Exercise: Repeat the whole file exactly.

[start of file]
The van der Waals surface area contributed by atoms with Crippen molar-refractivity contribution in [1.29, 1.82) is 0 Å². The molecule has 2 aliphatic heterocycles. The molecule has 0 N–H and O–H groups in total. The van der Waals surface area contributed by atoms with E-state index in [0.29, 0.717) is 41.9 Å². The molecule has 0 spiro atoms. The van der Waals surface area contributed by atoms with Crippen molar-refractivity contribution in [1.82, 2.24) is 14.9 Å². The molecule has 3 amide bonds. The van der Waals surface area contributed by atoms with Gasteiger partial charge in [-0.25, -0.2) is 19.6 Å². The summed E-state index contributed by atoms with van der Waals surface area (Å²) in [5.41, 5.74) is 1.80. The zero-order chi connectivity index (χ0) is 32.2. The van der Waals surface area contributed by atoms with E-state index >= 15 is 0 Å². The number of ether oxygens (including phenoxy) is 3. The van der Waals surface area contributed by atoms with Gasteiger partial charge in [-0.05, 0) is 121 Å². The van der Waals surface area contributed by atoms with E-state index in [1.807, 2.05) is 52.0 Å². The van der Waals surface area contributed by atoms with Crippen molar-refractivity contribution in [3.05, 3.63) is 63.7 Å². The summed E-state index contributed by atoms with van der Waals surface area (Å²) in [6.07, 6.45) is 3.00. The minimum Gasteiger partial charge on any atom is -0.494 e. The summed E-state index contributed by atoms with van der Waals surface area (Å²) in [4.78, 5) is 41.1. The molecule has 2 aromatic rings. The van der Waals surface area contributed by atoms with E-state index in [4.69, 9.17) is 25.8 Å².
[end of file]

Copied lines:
The van der Waals surface area contributed by atoms with Crippen molar-refractivity contribution in [1.29, 1.82) is 0 Å². The molecule has 2 aliphatic heterocycles. The molecule has 0 N–H and O–H groups in total. The van der Waals surface area contributed by atoms with E-state index in [0.29, 0.717) is 41.9 Å². The molecule has 0 spiro atoms. The van der Waals surface area contributed by atoms with Crippen molar-refractivity contribution in [1.82, 2.24) is 14.9 Å². The molecule has 3 amide bonds. The van der Waals surface area contributed by atoms with Gasteiger partial charge in [-0.25, -0.2) is 19.6 Å². The summed E-state index contributed by atoms with van der Waals surface area (Å²) in [5.41, 5.74) is 1.80. The zero-order chi connectivity index (χ0) is 32.2. The van der Waals surface area contributed by atoms with E-state index >= 15 is 0 Å². The number of ether oxygens (including phenoxy) is 3. The van der Waals surface area contributed by atoms with Gasteiger partial charge in [-0.05, 0) is 121 Å². The van der Waals surface area contributed by atoms with E-state index in [1.807, 2.05) is 52.0 Å². The van der Waals surface area contributed by atoms with Crippen molar-refractivity contribution in [3.05, 3.63) is 63.7 Å². The summed E-state index contributed by atoms with van der Waals surface area (Å²) in [6.07, 6.45) is 3.00. The minimum Gasteiger partial charge on any atom is -0.494 e. The summed E-state index contributed by atoms with van der Waals surface area (Å²) in [4.78, 5) is 41.1. The molecule has 2 aromatic rings. The van der Waals surface area contributed by atoms with E-state index in [4.69, 9.17) is 25.8 Å².